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Westminster’s decline despite M&T funding highlights an uncomfortable truth

Rod Watson

When it comes to turning around a poor, inner-city school, what’s more important: Money or leadership?

The 25-year experiment at Westminster Community Charter School in the Kensington-Bailey area provides an answer: You need both.

Westminster was struggling as part of the Buffalo Public Schools when M&T Bank adopted it in 1993-94, promising up to $800,000 a year to help turn the school around, according to Buffalo News stories at the time.

Then-Superintendent Albert Thompson summed up the importance of M&T’s effort this way: "This adoption will demonstrate the real value of added resources for public schools by increasing school satisfaction and improving student achievement."

M&T’s money enabled the school to do a lot, including expand science instruction; restore art, music and phys ed classes; install computers; do extensive staff development; add a health clinic; refurbish facilities; and add after-school and summer programs.

Not insignificantly, the bank also recruited and helped pay Principal Yvonne Minor-Ragan – considered a superstar in educational circles because of her work turning around schools in Chicago – to take over at Westminster.

Together, it all worked. A school that had performed below citywide averages was transformed.

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By 2004-05, Westminster was performing well above citywide averages – by 20 to 40 points in most cases. In fourth-grade English, for example, 53% of Westminster’s kids were proficient, compared to 39% in the district as a whole; and 89% were good in math, compared to 67% districtwide. The disparities were similar at the eighth-grade level, where 51% of Westminster students were proficient in English, nearly double the 26% rate for the district as a whole; while 64% were good in math, more than double the district’s 24% rate.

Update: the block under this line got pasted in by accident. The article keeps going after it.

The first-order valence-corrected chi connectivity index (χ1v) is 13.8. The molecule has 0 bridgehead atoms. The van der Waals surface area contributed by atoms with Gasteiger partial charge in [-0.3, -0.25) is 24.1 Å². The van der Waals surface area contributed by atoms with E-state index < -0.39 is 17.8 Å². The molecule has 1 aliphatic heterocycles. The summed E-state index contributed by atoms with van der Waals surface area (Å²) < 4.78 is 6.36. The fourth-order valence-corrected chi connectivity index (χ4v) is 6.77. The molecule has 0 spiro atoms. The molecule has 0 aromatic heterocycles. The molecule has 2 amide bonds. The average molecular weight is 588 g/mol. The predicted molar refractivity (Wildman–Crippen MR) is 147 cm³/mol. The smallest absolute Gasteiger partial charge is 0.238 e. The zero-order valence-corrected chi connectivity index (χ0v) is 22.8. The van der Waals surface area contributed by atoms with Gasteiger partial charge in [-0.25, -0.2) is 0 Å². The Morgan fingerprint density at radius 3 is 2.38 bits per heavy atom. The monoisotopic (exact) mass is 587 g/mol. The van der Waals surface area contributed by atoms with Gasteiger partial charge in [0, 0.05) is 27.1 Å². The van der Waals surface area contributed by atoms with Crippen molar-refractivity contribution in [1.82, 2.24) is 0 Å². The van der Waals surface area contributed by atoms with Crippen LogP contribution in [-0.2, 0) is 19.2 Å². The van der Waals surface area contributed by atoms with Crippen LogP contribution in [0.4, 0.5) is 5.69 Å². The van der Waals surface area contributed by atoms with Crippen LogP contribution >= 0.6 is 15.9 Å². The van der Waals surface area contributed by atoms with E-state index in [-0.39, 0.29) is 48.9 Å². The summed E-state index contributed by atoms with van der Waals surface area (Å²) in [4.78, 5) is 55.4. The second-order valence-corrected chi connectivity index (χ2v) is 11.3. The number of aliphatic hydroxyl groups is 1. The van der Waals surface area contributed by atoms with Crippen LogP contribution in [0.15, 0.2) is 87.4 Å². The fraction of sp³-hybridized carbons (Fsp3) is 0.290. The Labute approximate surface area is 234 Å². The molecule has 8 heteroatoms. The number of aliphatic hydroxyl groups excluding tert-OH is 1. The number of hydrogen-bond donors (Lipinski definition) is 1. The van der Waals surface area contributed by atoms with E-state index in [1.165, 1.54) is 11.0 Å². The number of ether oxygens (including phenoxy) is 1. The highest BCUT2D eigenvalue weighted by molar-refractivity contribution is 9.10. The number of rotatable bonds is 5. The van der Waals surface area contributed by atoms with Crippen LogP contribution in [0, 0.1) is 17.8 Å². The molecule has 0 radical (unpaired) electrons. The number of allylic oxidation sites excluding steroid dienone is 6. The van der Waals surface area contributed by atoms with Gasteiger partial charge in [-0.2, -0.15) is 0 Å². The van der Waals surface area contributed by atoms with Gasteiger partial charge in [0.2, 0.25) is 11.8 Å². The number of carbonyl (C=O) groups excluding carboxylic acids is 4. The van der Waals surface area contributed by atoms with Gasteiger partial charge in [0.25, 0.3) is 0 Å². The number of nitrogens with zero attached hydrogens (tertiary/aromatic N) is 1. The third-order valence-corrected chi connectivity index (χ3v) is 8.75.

It was an amazing turnaround in one of the poorest parts of Buffalo – so dramatic, in fact, that when Westminster was converted to a charter school in 2004, Buffalo Teachers Federation President Phil Rumore complained that, "They’re spinning off one of the highest-performing elementary schools in the city. It will ultimately make our school system look worse."

By the time Minor-Ragan retired from Westminster in 2011, the school still was outperforming the district, though the margins had narrowed. That year, 29% percent of Westminster’s kids were proficient in English, compared to 27% in the district. However, 51% were proficient in math, compared to only 31% districtwide.

But by 2018, things had taken a downward turn. While the state's constant tinkering with the tests lowered scores across the board over the years, the comparisons within a given year remain valid. By last year, Westminster was lagging the district by four points in English – 19% to 23% – and by five points in math, 16% to 21%. This even though Westminster proportionately serves far fewer students with special needs or those learning English.